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Author Topic: Elder Oaks, Polygamy, and Public Criticism  (Read 2438 times)

The Folk Prophet

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Re: Elder Oaks, Polygamy, and Public Criticism
« Reply #75 on: January 03, 2020, 02:26:49 pm »
Refusing to associate with a group of individuals based on their physical appearance is racism, pure and simple.

Also, and this point is a bit argumentative, but for clarity's sake. It's only "racism" if the physical appearance difference stems from race.

That should be obvious.

Perhaps you meant that refusing to associate with a group of individuals based on their physical appearance is bigotry, pure and simple.

I would generally agree with that. But I don't think that's on the Lord, as I've said, in that it would need to presume that the Lord did not want the Nephites to associate with the Lamanites, even if the Lamanites repented, didn't try to kill them, etc. I think that is plainly false.
 

Taalcon

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Re: Elder Oaks, Polygamy, and Public Criticism
« Reply #76 on: January 03, 2020, 02:30:27 pm »
Some points with the Book of Mormon narrative worth considering.

The Nephites voluntarily left and took the Temple Relics/Keys before any change was pronounced.

Jacob, who was alive during this period, so in the same generation, pronounced that there were key things the Lamanites are more righteous about than the Nephites.

Nephites, who would have participated in a communalized form of Temple sacrificial rites as did the Israelites, would have been pronounced ceremonially 'clean' as they observed the laws and rites of the Temple/Law. It is, in itself, a status of separation.

In Israel, the Canaanites and other local inhabitants did not have materially different physical appearances. It was participation in the covenant that ceremonially set them apart as bearers and protectors of the covenant.

There was no formal end to the 'Lamanite Restriction'. They were cut off because the Nephites left them and took the Temple, and restricted the rites as long as they were fighting against them. All Lamanites in the text who present themselves to the Nephites with a willingness to enter into covenant are accepted. The 'curse' is only active, "save they shall repent of their iniquities.". - a repentant Lamanite is by definition no longer cursed. They do not exhibit the behaviors that caused the Nephites to flee with the keys of the Temple and Covenant.

The action was fighting against God, rebelling, and desiring to kill and usurp the Nephite authority. The result was a curse - the keys and truths were removed from their midst. They were cut off from the presence of the Lord.

When given light and knowledge, the lack of such, when contrasted, can be considered darkness.
« Last Edit: January 03, 2020, 02:36:55 pm by Taalcon »
 

Roper

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Re: Elder Oaks, Polygamy, and Public Criticism
« Reply #77 on: January 03, 2020, 03:47:41 pm »
Honestly I'm not sure why we're debating this. I'm not going to be convinced.
That was two pages back. And here we are.

I'll include a part from our charter, not to stop the discussion, but as an encouragement to all of us participating on this thread to dial down the heat a bit:

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We respect the fact that members come from a variety of backgrounds and experiences and have differences in interpretation and opinion. We may prefer our own ideas and feel them to be well-supported by scripture and by latter-day prophets. At all times, we humbly admit that our own understanding may be limited, and that further light and knowledge will increase our understanding.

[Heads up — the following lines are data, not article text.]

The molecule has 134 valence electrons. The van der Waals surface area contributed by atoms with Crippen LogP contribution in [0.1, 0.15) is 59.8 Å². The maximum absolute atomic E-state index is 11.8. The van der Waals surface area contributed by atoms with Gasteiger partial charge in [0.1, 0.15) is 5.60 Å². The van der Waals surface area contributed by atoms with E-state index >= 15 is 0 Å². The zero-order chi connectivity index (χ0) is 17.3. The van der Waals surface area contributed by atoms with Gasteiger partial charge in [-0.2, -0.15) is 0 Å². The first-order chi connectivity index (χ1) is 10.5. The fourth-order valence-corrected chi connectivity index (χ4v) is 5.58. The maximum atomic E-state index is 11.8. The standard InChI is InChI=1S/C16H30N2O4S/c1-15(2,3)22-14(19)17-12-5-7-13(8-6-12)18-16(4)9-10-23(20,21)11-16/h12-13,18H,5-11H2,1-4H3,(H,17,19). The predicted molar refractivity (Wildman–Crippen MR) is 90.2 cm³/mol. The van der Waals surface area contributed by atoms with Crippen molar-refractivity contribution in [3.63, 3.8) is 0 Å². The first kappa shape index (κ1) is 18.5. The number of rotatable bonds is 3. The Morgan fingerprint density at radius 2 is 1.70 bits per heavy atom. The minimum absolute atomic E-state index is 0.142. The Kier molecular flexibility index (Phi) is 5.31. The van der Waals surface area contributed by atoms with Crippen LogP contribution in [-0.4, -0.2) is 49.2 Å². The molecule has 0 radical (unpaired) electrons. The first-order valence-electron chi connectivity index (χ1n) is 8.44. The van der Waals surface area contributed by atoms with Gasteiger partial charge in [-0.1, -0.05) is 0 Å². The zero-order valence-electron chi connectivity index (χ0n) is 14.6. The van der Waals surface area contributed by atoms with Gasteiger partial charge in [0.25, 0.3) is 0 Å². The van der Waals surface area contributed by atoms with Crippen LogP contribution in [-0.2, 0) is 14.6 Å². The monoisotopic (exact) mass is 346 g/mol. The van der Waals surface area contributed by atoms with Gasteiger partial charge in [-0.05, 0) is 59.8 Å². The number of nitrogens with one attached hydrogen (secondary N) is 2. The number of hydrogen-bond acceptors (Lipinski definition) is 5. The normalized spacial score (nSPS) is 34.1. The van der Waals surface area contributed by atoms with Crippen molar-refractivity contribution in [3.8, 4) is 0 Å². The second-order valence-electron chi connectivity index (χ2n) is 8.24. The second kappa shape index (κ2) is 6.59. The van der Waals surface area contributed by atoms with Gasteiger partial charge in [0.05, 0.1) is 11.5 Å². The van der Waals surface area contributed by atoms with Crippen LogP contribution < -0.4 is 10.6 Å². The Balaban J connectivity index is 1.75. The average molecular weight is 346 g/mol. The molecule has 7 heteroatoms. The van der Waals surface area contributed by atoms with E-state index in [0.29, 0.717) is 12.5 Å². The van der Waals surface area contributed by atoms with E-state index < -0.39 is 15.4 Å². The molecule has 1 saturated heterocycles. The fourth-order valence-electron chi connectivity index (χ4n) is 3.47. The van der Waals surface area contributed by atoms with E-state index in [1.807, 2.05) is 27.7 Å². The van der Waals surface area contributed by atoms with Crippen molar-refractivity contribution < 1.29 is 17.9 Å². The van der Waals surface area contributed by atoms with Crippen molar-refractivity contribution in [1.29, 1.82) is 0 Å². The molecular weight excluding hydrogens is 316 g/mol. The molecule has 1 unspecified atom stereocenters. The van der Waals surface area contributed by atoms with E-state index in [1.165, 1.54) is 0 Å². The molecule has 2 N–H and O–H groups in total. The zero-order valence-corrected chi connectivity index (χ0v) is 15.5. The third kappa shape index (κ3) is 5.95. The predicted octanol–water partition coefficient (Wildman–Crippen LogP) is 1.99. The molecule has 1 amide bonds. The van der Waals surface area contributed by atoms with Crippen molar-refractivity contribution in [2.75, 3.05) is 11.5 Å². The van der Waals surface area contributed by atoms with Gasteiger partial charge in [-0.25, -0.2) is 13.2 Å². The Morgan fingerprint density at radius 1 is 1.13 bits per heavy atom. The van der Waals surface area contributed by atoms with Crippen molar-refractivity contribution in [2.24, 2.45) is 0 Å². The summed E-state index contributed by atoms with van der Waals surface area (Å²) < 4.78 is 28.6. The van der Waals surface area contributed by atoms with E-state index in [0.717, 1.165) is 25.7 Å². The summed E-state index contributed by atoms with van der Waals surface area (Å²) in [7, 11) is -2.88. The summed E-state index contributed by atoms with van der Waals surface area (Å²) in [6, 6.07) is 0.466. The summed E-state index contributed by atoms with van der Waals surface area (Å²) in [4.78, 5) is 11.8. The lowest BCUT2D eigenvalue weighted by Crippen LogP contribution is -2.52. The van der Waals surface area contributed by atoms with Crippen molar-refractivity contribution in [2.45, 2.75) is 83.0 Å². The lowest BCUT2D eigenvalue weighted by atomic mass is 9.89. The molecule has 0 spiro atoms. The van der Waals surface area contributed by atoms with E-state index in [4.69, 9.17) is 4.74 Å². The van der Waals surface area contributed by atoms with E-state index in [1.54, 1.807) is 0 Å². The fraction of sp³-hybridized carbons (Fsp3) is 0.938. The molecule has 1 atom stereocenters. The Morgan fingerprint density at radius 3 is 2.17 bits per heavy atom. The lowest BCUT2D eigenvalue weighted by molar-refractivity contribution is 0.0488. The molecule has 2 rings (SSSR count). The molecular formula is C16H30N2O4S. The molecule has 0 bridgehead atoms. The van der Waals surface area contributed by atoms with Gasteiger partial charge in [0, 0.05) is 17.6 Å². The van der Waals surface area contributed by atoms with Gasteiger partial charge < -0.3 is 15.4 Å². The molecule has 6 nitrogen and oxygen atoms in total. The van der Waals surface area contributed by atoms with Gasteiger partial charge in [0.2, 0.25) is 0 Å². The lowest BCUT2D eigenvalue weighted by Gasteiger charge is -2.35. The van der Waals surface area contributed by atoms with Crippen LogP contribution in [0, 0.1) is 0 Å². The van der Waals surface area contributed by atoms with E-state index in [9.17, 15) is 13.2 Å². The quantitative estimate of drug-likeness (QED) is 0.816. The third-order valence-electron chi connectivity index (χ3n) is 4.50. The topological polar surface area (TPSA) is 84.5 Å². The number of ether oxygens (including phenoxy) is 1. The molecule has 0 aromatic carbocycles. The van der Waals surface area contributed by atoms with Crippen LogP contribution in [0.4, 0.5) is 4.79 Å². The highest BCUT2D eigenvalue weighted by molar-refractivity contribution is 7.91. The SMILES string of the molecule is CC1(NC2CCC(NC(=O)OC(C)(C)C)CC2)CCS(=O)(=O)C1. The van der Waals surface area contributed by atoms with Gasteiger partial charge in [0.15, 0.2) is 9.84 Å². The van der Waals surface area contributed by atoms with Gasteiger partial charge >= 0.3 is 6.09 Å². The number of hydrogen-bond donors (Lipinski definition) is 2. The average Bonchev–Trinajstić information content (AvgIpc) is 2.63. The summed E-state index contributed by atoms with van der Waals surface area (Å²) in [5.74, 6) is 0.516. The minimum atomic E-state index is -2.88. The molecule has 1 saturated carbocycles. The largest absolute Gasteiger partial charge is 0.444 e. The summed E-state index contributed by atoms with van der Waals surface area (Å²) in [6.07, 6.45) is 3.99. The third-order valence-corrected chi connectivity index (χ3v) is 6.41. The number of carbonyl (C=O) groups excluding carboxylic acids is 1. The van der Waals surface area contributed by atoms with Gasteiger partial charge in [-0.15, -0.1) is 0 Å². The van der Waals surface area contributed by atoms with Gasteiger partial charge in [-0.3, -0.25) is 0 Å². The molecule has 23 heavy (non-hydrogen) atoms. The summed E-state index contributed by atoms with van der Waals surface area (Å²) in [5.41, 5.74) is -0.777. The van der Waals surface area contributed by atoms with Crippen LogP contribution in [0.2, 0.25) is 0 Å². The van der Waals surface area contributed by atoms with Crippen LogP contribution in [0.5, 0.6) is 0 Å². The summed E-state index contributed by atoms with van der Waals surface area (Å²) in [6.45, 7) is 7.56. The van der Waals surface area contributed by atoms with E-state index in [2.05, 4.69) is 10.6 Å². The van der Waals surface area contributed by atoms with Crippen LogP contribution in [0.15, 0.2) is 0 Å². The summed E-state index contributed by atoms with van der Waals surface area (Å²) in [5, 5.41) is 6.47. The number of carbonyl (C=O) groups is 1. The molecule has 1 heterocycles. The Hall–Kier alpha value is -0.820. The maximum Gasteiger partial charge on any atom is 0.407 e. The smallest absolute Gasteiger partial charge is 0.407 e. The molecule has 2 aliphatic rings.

We avoid the spirit of contention. If we think that another’s ideas are contrary to the gospel, we do not strive to prevail in a debate or to argue that person into silence or submission. We set forth our own understanding with patience and kindness. As disciples of Christ, we are merciful to each other and assume that members speak and act with the best of motives.
All grown-ups were once children...but only few of them remember it. ― Antoine de Saint-Exupéry, "The Little Prince."
 
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Roper

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Re: Elder Oaks, Polygamy, and Public Criticism
« Reply #78 on: January 03, 2020, 03:59:45 pm »
I'm pretty sure that those here who have expressed a perspective different than yours once probably had the same assumptions as you did, and went through a process through time that allowed that perspective to be adjusted. Consider that this process wasn't just on a whim, or to seek praises of the world, or whatever.

On the flipside, some of us who held that perspective do not feel good about our earlier having had that perspective, and our frustration with ourselves might sometimes be taken out on those we see as reflective of our earlier selves.

That's a good summary of my own journey so far. Thank you, Taalcon. There are many areas in the restored Gospel where I have sought further light and knowledge, and my understanding has changed, because a different understanding was expressed in this forum or in the previous Nauvoo Forum.
All grown-ups were once children...but only few of them remember it. ― Antoine de Saint-Exupéry, "The Little Prince."
 
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Roper

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Re: Elder Oaks, Polygamy, and Public Criticism
« Reply #79 on: January 03, 2020, 04:19:42 pm »
Refusing to associate with a group of individuals based on their physical appearance is racism, pure and simple.

Also, and this point is a bit argumentative, but for clarity's sake. It's only "racism" if the physical appearance difference stems from race.


Some more clarification: "Race" is the word we use to describe a group of people as distinct based on their shared social qualities. It is a social construct. It may include physical similarities, but "race" is not a biological classification. We all are members of same biological species. We all are children of God.